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Friday, July 24, 2020

A Review Of. . .


The Dragon Republic
Fang – Rin – Runin has unleashed the beast within and can’t put it back, for the Phoenix god is an uncontrollable force of nature that can never be subdued by force of will alone. Because of this, Rin becomes an opium addict, haunted by the terrible atrocities committed in her god’s name. Unfortunately, that also means she’s a renegade too, on the run from her own people, the authorities, and those who would experiment on her to find out the secrets of her power.
She wants revenge. Revenge on those who would use her to their own ends; those who would see her dead; and especially on the Empress who sold out her homeland.
Fortune seems to shine on her, for the powerful dragon warlord seeks to overthrow the empire and replace it with a republic. He seeks Rin’s aid, promising her power and influence if they are successful, and most of all, freedom for her kind.
But things are not what they seem, and Rin is betrayed at every turn, forcing her to realize that perhaps the Phoenix god has been right all along?
The Dragon Republic is another powerful story from R.F. Kuang. And while I didn’t enjoy it quite as much as The Poppy Wars, it nevertheless managed to encapsulate the futility of war, and her frustrations at being so easily duped. She also learns a most valuable lesson: that no matter how powerful we become, we’re still pawns in someone else’s game.

Tuesday, July 14, 2020

This Week's reView from the Top of . . .


The White Towers
In “The White Towers” – book 2 of The Rage of kings Series – we find the Iron Wolves in desperate need of someone to throw them a bone!
It transpires King Yoon isn’t the drooling lunatic everyone thought he was. Well, he is, BUT, there’s an insidious lucidity to his insanity that borders on delirium. His past actions have all been part of a master plan, one that fell to ruin when the Iron Wolves destroyed Orlana the Changer.
But, there’s no denying the fact that Orlana’s rabid host was on the verge of decimating Vagandrak’s armies. So, who would dare deny the Iron Wolves acted in the nation’s best interests? Well, King Yoon would. And he rewards their valorous acts by sentencing them to death, forcing the gang to go on the run.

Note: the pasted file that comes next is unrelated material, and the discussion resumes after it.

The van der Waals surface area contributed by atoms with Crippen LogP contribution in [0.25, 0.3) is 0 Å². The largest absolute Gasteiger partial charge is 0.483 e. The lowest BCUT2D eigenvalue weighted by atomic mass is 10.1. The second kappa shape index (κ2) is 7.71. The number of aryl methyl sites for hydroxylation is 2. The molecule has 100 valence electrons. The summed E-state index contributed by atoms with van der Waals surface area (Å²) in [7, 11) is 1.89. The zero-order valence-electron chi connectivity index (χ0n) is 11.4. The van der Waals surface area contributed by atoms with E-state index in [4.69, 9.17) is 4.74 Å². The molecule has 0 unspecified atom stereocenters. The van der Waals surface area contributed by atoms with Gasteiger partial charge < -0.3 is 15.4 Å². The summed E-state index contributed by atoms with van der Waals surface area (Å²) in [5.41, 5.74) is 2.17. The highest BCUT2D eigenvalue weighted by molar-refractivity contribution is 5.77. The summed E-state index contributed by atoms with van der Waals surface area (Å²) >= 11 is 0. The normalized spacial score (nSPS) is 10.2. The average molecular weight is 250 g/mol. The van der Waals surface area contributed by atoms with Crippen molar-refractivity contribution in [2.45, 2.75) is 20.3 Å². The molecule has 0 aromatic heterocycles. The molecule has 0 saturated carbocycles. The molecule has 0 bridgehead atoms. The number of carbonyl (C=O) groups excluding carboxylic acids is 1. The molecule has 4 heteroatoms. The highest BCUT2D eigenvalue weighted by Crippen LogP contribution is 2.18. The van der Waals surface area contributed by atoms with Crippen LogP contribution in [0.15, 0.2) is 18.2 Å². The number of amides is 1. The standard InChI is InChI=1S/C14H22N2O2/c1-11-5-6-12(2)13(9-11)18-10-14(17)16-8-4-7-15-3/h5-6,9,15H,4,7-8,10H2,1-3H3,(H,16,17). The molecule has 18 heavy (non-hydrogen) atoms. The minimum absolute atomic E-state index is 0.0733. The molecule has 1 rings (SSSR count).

Bad timing, really, seeing as how the elf rats – twisted deviants living in the poisoned realm beyond the White Lion mountains – capitalize on Vagandrak’s vulnerability by invading! And the elf rats are out for payback. Their land was cursed by Yoon’s forefathers, thousands of years ago, and they’ve been forced to eke out a living, just this side of extinction, ever since. But they’ve had thousands of years to prepare. And that preparation shows, in a devastating series of strikes that brings Vagandrak to its knees.
They need the Iron Wolves. But will they be enough?
Again, I would invite you to discover the answer for yourselves in a wonderfully crafted tale of violent delights and visceral vengeance that is as unforgiving as it is relentless. The pace is fast, furious, and frantic; the characters as humanly flawed as they are eloquently filthy; the action, as addictive as it is barking, brutally mad; and the land in which it is set, as starkly beautiful as it is savagely toxic. In a nutshell? Heaven!
If you can’t get away on holiday this year for fear of clampdowns, then get yourself a one-way ticket to Vagandrak. You won’t EVER want to come back.

Thursday, July 2, 2020

This Week's Rumpus of a Review


The Iron Wolves
General Dalgoran desperately needs help. Orlana the Changer – a primal wielder of Equiem magick – has escaped the Chaos Halls, and seeks to satisfy her lusts by inflicting carnage of the world of men. To advance her schemes, she builds an army of hideously warped, superhuman creatures, and supplements them by summoning thousands of mud-orcs from ancient breeding pits to her side.
Only one thing stands in the way of total annihilation. The Iron Wolves. Heroes of old who once turned back an overwhelming tide of evil at The Pass of Splintered Bone when they slew the dark sorcerer, Morkagoth.
But twenty years have passed since the Iron Wolves last stood together with General Dalgoran, and the world is not the same.
For one thing, King Yoon has fallen to madness, and is more intent on indulging in acts of depravity and debauchery than protecting his kingdom. People have become complacent, and refuse to acknowledge any possibility that mud-orcs could ever return.
And the Iron Wolves?
The passage of time hasn’t treated them kindly, and they have become just as scarred by life as the battles they’ve fought. Some have lost themselves. Others, have given in to despair. A few have resorted to committing crimes of a heinous nature, just to get by. They’re mavericks, each with their own agenda. How could individuals so dysfunctional be anyone’s last line of defense?
Ah, I’d invite you to find out, in a helter-skelter ride of a story that is, quite simply, a breathtaking ensemble of riotous fun, bone-crunching combat, and a finger-on-the-pulse tribute, reminding us how Murphy’s Law will stab you in the back when you least expect it.
I connected to the mood from the outset. The Iron Wolves (Book 1 of The Rage of Kings) is down and dirty, dark and gritty, and brays its barrack room humor without mercy. It will appeal to those who have endured the heat of battle and come away scarred, as it makes you feel as if you’re back among comrades again.
And the ending?
Life isn’t always happy, and I found the conclusion of this story rather satisfying. And isn’t that how it’s meant to be?
Try it; it’s a tale that calls to the berserker in all of us.